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My Moment: From an Existential Crisis to Solutions

Following up from our last guest post by Arianne Donoghue, today we welcome Cheryl Ingram. Cheryl Ingram PhD is the CEO and Founder of Diverse City LLC and Inclusology, two small businesses that focus on diversity, equity, and inclusion. Her clients currently include companies such as Netflix, Families and Youth Incorporated (Las Cruces, NM), University of Washington, Highline Public Schools, and Ada Developers Academy. Recently Diverse City LLC was selected as the recipient of the Greater Seattle Business Associations, New Business of the Year Award after just 2 months of being in business. She has been training and coaching in the area of diversity, equity, and inclusion for 17 years.

I remember it like it happened 5 minutes ago. The moment I realized what it felt like to be miserable and un-purposeful in my professional trajectory. This moment wasn’t just related to a singular experience, it was a collective of moments that added up and caused my emotions to pour out of my face, metaphorically speaking, my thousandth cut.
 
The previous day at work, I was speaking with a very powerful person in our national office about discrimination against the populations we were serving and how our organization was continuing to perpetuate oppression. I distinctly remember him rolling his eyes during our video call. Here I was one of the highest performers in our organization, and I was being ignored! He had spoken to me with great condescension, while maintaining a smile on his face. This wasn’t my first interaction with this human being and every time we spoke, I always ended the call or left the meeting feeling the same way, angry and dismissed. For some reason, on this day, I had had enough. I remember going home, closing the front door and falling to floor and just sitting there unable to move as the tears rolled down my face.

‘I finally grasped the root of it all – I couldn’t live another day fighting in a system that perpetuated systems of oppression, it was time for a change'

I had to sit there in silence trying to uncover the root of my emotional outbreak, and then I finally grasped the root of it all. I felt the heaviness of disappointment in my chest. I was reflecting on every experience of microaggression, racism, explicit and implicit bias, lack of diversity, and in that moment, through the tears I washed away my blinders and my purpose became clearer.  I couldn’t live another day fighting in a system, that perpetuated systems of oppression, it was time for a change. I needed to contribute to the world differently. I needed to create systems that promoted diversity, equity, and inclusion so that this didn’t happen to anyone else again.
 
The next day on my drive to work about 1 mile away from the front door of my job, I broke down crying at a stoplight. I was overwhelmed with frustration that I was returning to the same entity where I would experience the same situation from the previous day.  I dried my eyes and pulled into the garage and went into my office. I was, as usual, the first one there. I remember hearing this voice in my head saying very clearly “it’s time.” I turned on my laptop and started writing my resignation letter. Four pages later, I felt the weight that was sitting on my chest from the previous day, lifted. I knew I had made the right decision.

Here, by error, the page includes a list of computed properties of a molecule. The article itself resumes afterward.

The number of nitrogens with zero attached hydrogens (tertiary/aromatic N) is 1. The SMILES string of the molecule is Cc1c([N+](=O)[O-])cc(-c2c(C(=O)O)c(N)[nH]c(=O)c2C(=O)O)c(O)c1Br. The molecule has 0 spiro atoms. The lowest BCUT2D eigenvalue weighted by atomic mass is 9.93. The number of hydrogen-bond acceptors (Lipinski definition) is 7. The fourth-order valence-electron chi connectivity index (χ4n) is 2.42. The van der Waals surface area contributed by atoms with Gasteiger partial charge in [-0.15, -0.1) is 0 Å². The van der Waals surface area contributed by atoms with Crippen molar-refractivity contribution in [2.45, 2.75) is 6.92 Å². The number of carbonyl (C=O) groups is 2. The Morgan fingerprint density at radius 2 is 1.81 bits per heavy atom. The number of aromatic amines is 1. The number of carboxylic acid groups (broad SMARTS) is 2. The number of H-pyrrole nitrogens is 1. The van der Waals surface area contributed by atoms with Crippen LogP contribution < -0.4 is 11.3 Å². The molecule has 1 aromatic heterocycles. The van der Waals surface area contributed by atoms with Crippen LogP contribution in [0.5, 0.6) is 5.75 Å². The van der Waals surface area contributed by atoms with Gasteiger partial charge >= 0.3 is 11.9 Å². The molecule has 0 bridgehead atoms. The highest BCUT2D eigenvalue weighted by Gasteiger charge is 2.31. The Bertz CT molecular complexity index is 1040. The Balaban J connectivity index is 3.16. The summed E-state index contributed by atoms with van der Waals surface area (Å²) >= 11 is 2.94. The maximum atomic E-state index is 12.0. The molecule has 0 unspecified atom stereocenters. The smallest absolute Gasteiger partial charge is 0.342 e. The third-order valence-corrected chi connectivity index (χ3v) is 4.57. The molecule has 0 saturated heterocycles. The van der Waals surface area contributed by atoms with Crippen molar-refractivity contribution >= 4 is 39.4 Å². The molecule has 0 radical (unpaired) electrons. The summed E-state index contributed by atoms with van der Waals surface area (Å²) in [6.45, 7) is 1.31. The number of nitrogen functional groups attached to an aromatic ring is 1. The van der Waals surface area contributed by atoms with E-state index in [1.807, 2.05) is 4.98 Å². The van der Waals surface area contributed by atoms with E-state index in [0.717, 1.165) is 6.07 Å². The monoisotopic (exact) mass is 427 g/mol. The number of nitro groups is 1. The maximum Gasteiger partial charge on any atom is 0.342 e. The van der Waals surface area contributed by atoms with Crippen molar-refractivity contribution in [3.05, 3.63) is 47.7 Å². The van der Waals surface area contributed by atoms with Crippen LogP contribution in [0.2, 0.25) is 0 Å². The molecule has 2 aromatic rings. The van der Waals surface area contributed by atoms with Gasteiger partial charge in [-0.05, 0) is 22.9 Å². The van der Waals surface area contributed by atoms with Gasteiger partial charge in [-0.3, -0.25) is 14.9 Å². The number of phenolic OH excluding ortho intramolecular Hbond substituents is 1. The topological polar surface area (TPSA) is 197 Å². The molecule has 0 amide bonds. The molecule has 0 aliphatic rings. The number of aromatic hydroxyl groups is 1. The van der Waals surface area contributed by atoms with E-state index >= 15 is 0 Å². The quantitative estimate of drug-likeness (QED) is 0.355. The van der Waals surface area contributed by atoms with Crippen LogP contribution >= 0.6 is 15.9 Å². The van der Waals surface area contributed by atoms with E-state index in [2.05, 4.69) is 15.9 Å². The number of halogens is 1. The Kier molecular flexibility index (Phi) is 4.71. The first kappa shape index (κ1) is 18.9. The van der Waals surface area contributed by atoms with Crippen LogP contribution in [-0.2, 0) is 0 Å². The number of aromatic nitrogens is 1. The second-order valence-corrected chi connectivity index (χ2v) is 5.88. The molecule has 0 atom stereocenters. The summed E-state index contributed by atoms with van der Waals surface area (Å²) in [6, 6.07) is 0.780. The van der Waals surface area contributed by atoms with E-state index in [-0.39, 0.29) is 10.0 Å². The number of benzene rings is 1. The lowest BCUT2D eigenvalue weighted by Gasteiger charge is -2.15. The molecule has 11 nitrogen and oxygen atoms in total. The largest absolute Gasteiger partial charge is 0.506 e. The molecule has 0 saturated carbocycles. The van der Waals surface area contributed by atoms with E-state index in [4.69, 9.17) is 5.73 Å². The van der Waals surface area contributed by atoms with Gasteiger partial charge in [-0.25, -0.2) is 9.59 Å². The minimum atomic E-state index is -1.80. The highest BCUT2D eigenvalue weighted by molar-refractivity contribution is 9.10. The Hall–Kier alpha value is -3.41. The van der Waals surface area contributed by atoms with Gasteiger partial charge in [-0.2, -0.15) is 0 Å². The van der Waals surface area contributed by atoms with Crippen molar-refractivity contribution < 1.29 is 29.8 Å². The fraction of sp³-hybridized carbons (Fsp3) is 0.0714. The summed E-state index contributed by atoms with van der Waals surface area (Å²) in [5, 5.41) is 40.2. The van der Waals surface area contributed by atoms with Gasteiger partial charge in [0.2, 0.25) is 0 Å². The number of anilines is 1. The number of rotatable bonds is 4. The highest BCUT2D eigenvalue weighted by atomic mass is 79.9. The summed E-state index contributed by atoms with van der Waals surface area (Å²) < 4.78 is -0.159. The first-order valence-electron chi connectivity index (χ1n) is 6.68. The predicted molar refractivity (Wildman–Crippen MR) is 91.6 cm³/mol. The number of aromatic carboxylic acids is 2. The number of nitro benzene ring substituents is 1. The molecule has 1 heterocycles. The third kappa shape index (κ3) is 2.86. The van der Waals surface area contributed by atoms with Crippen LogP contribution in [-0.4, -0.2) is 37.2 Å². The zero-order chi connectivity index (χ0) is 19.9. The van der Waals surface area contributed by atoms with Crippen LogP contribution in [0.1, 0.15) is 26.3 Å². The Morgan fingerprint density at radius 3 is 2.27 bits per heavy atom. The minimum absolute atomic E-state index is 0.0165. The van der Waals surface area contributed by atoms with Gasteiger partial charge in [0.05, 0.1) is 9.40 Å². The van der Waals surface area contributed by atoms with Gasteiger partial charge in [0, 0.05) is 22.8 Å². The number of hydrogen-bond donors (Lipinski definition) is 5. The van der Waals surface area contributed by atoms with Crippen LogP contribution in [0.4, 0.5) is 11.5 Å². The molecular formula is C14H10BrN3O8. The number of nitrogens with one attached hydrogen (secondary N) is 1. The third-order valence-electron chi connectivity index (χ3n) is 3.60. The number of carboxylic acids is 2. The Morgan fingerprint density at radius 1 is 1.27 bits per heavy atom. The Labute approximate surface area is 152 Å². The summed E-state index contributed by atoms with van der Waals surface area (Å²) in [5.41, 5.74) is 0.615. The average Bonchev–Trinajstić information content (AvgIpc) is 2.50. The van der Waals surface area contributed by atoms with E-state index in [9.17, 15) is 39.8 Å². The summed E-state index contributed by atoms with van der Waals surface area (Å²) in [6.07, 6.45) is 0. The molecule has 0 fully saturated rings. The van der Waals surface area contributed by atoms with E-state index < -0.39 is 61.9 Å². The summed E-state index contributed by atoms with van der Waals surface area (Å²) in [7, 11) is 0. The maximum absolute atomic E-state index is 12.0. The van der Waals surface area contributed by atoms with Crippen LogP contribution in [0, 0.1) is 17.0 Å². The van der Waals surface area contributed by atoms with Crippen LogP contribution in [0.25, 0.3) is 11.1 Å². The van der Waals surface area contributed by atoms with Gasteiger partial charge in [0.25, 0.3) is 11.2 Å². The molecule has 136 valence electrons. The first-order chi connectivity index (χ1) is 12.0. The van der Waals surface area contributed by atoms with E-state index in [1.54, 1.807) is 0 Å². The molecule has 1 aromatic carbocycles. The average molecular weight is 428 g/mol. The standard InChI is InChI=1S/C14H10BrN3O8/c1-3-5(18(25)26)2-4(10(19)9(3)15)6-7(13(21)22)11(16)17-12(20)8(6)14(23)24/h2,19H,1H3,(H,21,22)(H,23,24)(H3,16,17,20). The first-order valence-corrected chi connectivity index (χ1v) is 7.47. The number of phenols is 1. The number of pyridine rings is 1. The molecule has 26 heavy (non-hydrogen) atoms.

‘My goal is to create a lens for people to understand the pain of experiencing discrimination, equity and inclusion’

Now I am the CEO and Founder of two companies that are doing just that, improving the awareness and action within companies by building systems to address issues around diversity, equity, and inclusion. My goal in this piece is to create a lens for people to understand the pain of experiencing discrimination and oppression.  I feel it is my duty to give you, the reader, some brief guidance for addressing the topics I have described throughout my blog post If you or someone you know is having an existential crisis around (DEI) diversity, equity, and inclusion in your company, here are some helpful tips to begin approaching the topic:
  1. Practice awareness: to solve a problem (s) you must first be aware of its existence. The existence could be manifesting interpersonally or systemically. Do your research, conduct an assessment, use your resources to help you figure out where the problem lies.
  2. Be intentional about solving the problem(s): whenever you have DEI problems, recognize that they are never caused by one single entity. They are more than likely a sum of parts in your organization and never a single issue. For multiple problems you need multiple solutions.
  3. Set sustainable accountability systems: your company should be working on a strategy that is both long term and short term. This strategy must include action steps, goals, objectives, and outcomes. Accountability systems must be in place for when you do not reach these goals. Remember the revolving process should be: investigate, plan, implement, measure and revise.
These three steps are my way of giving direction to systems that need change, but I also want to be intentional about recognizing those of you who have shared in my experience. Ask yourself:’ Should my real job be instigating a change for myself and others?’
 
If you are a person who has faced discrimination and oppression and have been feeling lost or overwhelmed. I encourage you to practice healing along your journey of self-discovery and purpose. It is important to show up being your best self. Don’t be afraid to jump into your greater purpose. Fear should not stop you from achieving your purpose in life. May peace, love, and strength be with you, on your courageous exploration of the world and yourself.

If you’d like to support the work Cheryl does, have a look at her fund-raising page.